I know this sounds silly, but it is really satisfying to use almost an entire animal instead of just bits and pieces. Just this one chicken and the stock we made from it provided over a week of diverse meals. For six dollars. Even if you aren't very good at math, it's easy to figure out that it's less than a dollar a day. That's the type of expense that my grocery budget can handle.
After the success with the chicken, we started thinking about what else we can make, both to cut back costs and to have "real" food in our house. Every morning, I love to eat wheat toast with peanut butter, and D takes a sandwich to work each day, so we tend to go through a lot of bread. And while we don't want carbs and refined flour to be a major part of our diet, the reality is that we like toast and sandwiches, and we spend a lot of money on bread. I like wheat bread, but D does not. Then I stumbled upon this amazing food blog (Mel's Kitchen Cafe) and her tutorial on yeast. Yeast breads have always made me nervous. One, I didn't understand the differences between the types of yeast, so that was a big problem. Two, I've always found that homemade breads might be good for toast, but are too crumbly and heavy to make sandwiches. Enter this amazing whole wheat bread recipe - I tried the third recipe (although left out the Vitamin C because I bought vital wheat gluten that already had it added - oh, and I got it at the surplus store for only 29 cents, too!) She even has a photo tutorial on how to make this bread step-by-step. I gave it a try, and it turned out amazing! How amazing? This bread was so wonderful that not only did it make great toast, it worked well on sandwiches, and D loved it so much that he routinely would cut slices just to eat on its own. My white bread loving husband has been converted to a whole wheat bread fan, and I am thankful. And there is seriously something very satisfying about eating something you made entirely from scratch. I have found that half of that recipe makes 2 9"x5" loaves and that lasts anywhere from three days to a week.
On a side note, since my success with the whole wheat bread, I have wanted to give homemade pita bread a try. Granted, this recipe is made with refined white flour instead of wheat flour, but sometimes you have to splurge. And while not all of my pitas puffed, some did and they all tasted great! The recipe is really simple and I managed to make them and get S ready for bed at the same time (yes, including bath time, story time, and nursing - all of which happened when the dough was resting), in addition to preparing this super delicious chakchouka recipe. I felt like superwoman.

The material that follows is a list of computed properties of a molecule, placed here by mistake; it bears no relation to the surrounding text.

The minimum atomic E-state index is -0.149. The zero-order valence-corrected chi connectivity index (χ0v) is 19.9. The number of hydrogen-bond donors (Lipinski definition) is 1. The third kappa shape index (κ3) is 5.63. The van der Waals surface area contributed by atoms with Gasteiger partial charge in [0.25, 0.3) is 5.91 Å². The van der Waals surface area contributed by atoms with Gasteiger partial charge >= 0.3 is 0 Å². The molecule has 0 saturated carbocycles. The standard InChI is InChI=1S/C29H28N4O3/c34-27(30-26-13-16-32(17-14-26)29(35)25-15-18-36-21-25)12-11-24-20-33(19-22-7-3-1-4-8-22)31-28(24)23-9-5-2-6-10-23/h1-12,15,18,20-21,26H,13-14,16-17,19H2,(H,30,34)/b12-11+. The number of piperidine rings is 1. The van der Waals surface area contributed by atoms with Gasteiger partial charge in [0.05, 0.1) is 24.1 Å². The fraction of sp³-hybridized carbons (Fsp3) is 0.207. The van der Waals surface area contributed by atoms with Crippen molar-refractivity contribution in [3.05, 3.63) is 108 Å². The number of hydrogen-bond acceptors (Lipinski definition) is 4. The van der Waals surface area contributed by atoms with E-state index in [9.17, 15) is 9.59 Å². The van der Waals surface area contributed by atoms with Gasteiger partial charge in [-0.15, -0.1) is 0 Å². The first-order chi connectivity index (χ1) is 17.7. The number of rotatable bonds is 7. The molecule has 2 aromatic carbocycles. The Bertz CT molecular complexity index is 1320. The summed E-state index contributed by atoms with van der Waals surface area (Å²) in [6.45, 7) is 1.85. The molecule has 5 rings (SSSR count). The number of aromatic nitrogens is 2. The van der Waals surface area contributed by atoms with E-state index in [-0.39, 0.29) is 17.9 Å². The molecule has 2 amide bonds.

Of course, there is another big part of our attempt to eat real food - fruits & vegetables. I am really bad at this, and until Samantha started eating solids I usually threw these onto the plate as a side note. Now, I plan my meals around them because I like to make sure that, at least a few nights a week, Samantha has something new to smash into her hair. While spring brings a fabulous (albeit small) grower's market to Williamsport, D and I are hoping to plant a small garden to help supplement the fresh veggies. We are still working out what form this will take, since we rent a 2nd floor apartment. I am hoping to talk to our landlord about gardening out in the yard, since there is a small plot right next to the house that appears like it was once a flower garden and now has some sad shrubbery in it. It would be awesome if I could make that a small vegetable garden. However, we aren't sure how much longer we will be living in this apartment, so we are also discussing doing an indoor herb garden on some bookshelves, and planting a few vegetables in containers so we can take them if/when we move. I am still in the "research" phase of all of this, but I am excited about the prospect. My dad had a wonderful vegetable garden in our yard when I was younger, and I remember the pride he had when he harvested fresh green beans and broccoli for our family (not that I liked to eat them as a picky youngster, but in hindsight I am thankful.)
So, it isn't happening overnight, but slowly our packaged and processed food supply is dwindling (and not being replenished). I have had to get more creative with meals now that we are trying to include more "real" food, but it has been an enjoyable challenge.